Wilson Benjamin Rickenbach (1859-1918) grew up at Rickenbach Station and worked closely with his father James at the drydock building canal boats. The photograph on the left (late 1880s?) from his brother Adam Rickenbach's photo album, was thought to be Wilson. This was verified by the photo below, from g-g-grandson Mark Stettler, as Wilson.

Based on the arrangement of photos in the album, the photograph at bottom is likely Wilson's wife. She could be either Susanna Moyer (1859-1887), Alice Williams (1868-1890), or Annie Rubright (? - aft. 1913). Susanna and Alice both died soon after their marriage to Wilson. Wilson had most of his children with his third wife, Annie Rubright.

 

 

 

 

 

 

 

 

 

Wilson built canal boats with his father James and several of his brothers. As the canal era came to an end, and perhaps precipitated by a coal miners strike in the 1890s, Wilson left Tuckerton perhaps around 1897, and moved to the Cramer Hill section of Camden N. J. to look for work in the shipyards along the Delaware River. Then, according to his daughter Anne, "Due to the fact that the Rickenbach boatyard had built many boats for concerns in Philadelphia, his reputation preceeded him so had no trouble locating himself. Before long he started his own yard and expanding into a corporation with my uncle Morris Noecker and a Mr. Ake (Yard became known as Noecker, Rickenbach and Ake)".

Wilson kept a detailed work journal documenting the work at his father's drydock at Rickenbach Station for the year 1882.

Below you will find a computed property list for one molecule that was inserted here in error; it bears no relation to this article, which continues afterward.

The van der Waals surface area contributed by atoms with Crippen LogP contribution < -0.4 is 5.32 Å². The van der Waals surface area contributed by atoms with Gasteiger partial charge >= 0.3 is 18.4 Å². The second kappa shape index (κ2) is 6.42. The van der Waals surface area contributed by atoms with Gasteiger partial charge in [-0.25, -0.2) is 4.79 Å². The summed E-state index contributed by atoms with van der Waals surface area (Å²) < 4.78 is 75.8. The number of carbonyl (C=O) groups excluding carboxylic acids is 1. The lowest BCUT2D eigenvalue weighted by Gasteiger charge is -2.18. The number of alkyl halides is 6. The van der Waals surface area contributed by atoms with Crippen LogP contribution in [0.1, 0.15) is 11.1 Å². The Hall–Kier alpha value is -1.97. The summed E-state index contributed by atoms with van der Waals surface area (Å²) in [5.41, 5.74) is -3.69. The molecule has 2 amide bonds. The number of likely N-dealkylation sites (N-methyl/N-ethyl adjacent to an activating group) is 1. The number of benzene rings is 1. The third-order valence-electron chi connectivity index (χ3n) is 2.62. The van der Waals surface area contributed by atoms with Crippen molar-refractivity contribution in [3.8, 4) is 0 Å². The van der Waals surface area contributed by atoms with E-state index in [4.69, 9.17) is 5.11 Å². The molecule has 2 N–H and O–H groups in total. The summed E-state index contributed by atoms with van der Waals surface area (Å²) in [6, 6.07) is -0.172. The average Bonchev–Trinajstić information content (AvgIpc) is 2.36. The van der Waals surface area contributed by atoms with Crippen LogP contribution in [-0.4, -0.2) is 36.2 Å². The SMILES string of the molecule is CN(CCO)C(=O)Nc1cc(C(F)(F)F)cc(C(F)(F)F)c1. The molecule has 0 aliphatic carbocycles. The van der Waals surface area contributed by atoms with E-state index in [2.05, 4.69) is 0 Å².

There is a photograph of an older couple with two of Edwin Rickenbach's grandsons (Howard and Russell), taken around 1912 or so. I think it is the same couple pictured on this page, just 30 years later. It is not Edwin Rickenbach and his wife Catherine Hoover, as Edwin died in 1894. Wilson would have been about 52 years old in the photo. Based on the strong resemblance of the woman below with the more recent photograph from 1912, this woman would be Wilson's third wife, Annie Rubright.

Wilson died in October of 1918. At the time, there was a worldwide epidemic of Spanish flu, and I speculate that he died of this disease.

Wilsons grandson, Morris Rickenbach Jr. (1923-1944) was part of the Allied invasion of Normandy in 1944, where he lost his life. Find out more about his role during the D-day campaign here.

The photograph below shows Wilson as an older man, perhaps near the time of his death at age 59 in 1918. (courtesy of Mark Stettler)

 

 

 

 

 

 

 

 

 

 

 

 

 

 

 

 

 

 

 

 

 

 

 

Wilson's third wife Annie Rubright?